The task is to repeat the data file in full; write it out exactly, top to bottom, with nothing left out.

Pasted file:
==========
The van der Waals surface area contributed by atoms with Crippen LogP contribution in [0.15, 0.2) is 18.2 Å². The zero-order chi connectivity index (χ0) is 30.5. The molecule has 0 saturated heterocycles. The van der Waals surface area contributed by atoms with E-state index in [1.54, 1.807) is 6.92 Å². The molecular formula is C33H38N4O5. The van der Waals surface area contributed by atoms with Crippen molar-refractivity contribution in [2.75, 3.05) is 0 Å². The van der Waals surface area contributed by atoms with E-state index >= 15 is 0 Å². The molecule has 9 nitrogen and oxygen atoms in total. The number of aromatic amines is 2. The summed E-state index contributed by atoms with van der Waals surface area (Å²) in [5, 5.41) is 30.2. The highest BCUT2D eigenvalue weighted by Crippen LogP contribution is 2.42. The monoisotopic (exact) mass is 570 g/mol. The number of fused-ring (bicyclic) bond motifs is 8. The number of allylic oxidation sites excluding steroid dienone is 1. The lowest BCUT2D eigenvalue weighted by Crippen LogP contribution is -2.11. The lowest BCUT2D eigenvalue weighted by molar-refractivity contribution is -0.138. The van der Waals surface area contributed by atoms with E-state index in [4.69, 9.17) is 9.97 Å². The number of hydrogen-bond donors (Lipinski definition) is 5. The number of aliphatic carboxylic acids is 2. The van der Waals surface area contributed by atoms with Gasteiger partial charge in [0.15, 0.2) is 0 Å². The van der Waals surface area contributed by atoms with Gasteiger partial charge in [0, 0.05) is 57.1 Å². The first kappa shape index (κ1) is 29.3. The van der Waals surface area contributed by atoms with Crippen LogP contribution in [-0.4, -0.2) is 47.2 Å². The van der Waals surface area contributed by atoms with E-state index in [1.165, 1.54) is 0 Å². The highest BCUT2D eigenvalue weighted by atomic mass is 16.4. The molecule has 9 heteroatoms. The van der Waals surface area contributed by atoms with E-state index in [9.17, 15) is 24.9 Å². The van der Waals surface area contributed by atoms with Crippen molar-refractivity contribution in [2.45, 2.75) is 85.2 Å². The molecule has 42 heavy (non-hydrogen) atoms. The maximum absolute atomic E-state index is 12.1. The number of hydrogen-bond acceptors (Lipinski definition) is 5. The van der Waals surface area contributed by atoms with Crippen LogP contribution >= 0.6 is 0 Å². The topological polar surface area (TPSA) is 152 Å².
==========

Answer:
The van der Waals surface area contributed by atoms with Crippen LogP contribution in [0.15, 0.2) is 18.2 Å². The zero-order chi connectivity index (χ0) is 30.5. The molecule has 0 saturated heterocycles. The van der Waals surface area contributed by atoms with E-state index in [1.54, 1.807) is 6.92 Å². The molecular formula is C33H38N4O5. The van der Waals surface area contributed by atoms with Crippen molar-refractivity contribution in [2.75, 3.05) is 0 Å². The van der Waals surface area contributed by atoms with E-state index >= 15 is 0 Å². The molecule has 9 nitrogen and oxygen atoms in total. The number of aromatic amines is 2. The summed E-state index contributed by atoms with van der Waals surface area (Å²) in [5, 5.41) is 30.2. The highest BCUT2D eigenvalue weighted by Crippen LogP contribution is 2.42. The monoisotopic (exact) mass is 570 g/mol. The number of fused-ring (bicyclic) bond motifs is 8. The number of allylic oxidation sites excluding steroid dienone is 1. The lowest BCUT2D eigenvalue weighted by Crippen LogP contribution is -2.11. The lowest BCUT2D eigenvalue weighted by molar-refractivity contribution is -0.138. The van der Waals surface area contributed by atoms with E-state index in [4.69, 9.17) is 9.97 Å². The number of hydrogen-bond donors (Lipinski definition) is 5. The number of aliphatic carboxylic acids is 2. The van der Waals surface area contributed by atoms with Gasteiger partial charge in [0.15, 0.2) is 0 Å². The van der Waals surface area contributed by atoms with Gasteiger partial charge in [0, 0.05) is 57.1 Å². The first kappa shape index (κ1) is 29.3. The van der Waals surface area contributed by atoms with Crippen LogP contribution in [-0.4, -0.2) is 47.2 Å². The van der Waals surface area contributed by atoms with E-state index in [1.165, 1.54) is 0 Å². The highest BCUT2D eigenvalue weighted by atomic mass is 16.4. The molecule has 9 heteroatoms. The van der Waals surface area contributed by atoms with E-state index in [9.17, 15) is 24.9 Å². The van der Waals surface area contributed by atoms with Crippen molar-refractivity contribution in [2.45, 2.75) is 85.2 Å². The molecule has 42 heavy (non-hydrogen) atoms. The maximum absolute atomic E-state index is 12.1. The number of hydrogen-bond acceptors (Lipinski definition) is 5. The van der Waals surface area contributed by atoms with Crippen LogP contribution >= 0.6 is 0 Å². The topological polar surface area (TPSA) is 152 Å².